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Take your training up a gear with four simple moves.
You might think that true cycling success lies on the road. However, any pro worth their yellow jersey will tell you shirking the squat rack only leads to abject failure.
The key to any improvement in cycling endurance lies in the weights room, so use this workout from former world time-trial champion Katie Colclough to see some more-than-marginal muscle gains.
1. Split squat
Everyone has a “lead leg” that they use when accelerating, be it on the track start or at traffic lights. Balance out the power by isolating each leg.
Stand facing away from bench with one leg resting on it, laces down. Squat down with your standing leg until the knee of your trailing leg almost touches the floor. Push up through your front foot to return to the start position.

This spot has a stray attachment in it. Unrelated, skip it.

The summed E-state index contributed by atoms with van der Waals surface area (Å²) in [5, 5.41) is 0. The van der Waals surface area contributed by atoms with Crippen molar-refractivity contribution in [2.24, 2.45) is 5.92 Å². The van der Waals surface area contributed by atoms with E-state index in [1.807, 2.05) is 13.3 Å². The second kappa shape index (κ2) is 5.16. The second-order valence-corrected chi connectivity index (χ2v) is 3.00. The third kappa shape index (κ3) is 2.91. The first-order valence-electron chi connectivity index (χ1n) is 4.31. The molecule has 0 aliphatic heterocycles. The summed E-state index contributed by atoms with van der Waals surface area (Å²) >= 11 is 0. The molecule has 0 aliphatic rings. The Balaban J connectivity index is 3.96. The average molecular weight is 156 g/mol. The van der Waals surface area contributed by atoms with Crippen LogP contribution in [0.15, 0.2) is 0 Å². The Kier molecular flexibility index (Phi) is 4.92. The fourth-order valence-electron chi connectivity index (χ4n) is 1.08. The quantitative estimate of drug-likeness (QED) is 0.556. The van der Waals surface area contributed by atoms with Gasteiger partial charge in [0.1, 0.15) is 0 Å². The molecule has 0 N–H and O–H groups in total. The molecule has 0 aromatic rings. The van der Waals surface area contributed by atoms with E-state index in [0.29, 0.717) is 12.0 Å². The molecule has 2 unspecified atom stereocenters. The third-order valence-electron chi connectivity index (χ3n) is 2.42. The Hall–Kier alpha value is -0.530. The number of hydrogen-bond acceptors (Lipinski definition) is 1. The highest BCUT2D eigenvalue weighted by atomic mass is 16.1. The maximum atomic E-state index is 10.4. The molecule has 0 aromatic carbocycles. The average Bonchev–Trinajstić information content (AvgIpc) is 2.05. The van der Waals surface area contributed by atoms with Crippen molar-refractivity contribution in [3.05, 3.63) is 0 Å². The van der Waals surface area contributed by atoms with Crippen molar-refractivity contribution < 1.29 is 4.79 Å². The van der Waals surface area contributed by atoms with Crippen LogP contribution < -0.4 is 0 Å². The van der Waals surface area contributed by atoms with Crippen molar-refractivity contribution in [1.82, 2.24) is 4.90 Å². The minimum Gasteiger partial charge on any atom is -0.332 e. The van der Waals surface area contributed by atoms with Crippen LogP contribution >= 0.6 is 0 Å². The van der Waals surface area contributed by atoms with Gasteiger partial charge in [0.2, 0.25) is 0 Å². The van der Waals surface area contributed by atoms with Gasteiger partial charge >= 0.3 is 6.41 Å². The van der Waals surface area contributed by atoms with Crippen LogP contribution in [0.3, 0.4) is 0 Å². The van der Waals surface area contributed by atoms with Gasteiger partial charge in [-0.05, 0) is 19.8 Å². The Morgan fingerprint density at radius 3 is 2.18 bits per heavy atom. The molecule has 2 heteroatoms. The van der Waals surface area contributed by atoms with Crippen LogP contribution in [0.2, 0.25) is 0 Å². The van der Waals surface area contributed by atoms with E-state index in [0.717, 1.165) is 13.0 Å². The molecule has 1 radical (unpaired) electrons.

Sets: 4 / Reps: 10 (each leg) / Rest: 60 secs
This move imitates your position on a time trial bike and activates all the small core muscles essential for maintaining top speed on a bike.
Get in a press-up position but rest on your forearms rather than your hands. Make sure your back is straight and tense your abs and your glutes. Hold without allowing your hips to sag.
Sets: 4 / Reps: 10 / Rest: 60 secs
3. Medicine ball throw
This full body exercise really fires up your glutes, which should be generating the majority of your power when cycling.
Drop into a semisquat with a medicine ball in both hands. Drop your arms down so the ball is near your feet and then thrust through your hips and extend your legs. As you do, swing your arms up and throw the ball as high as you can above your head. Catch the ball and use the momentum to take you into the next rep.
Sets: 4 / Reps: 12 / Rest: 60 secs
4. Incline treadmill sprint
The focus on 5-10sec bursts of acceleration can be the difference between making the break in a bike race and pedaling squares back in the peloton.
Increase the incline on a treadmill and sprint at full speed for the designated time.
Sets: 4 / Reps: 10secs / Rest: 60 secs
This article originally appeared on www.menshealth.co.uk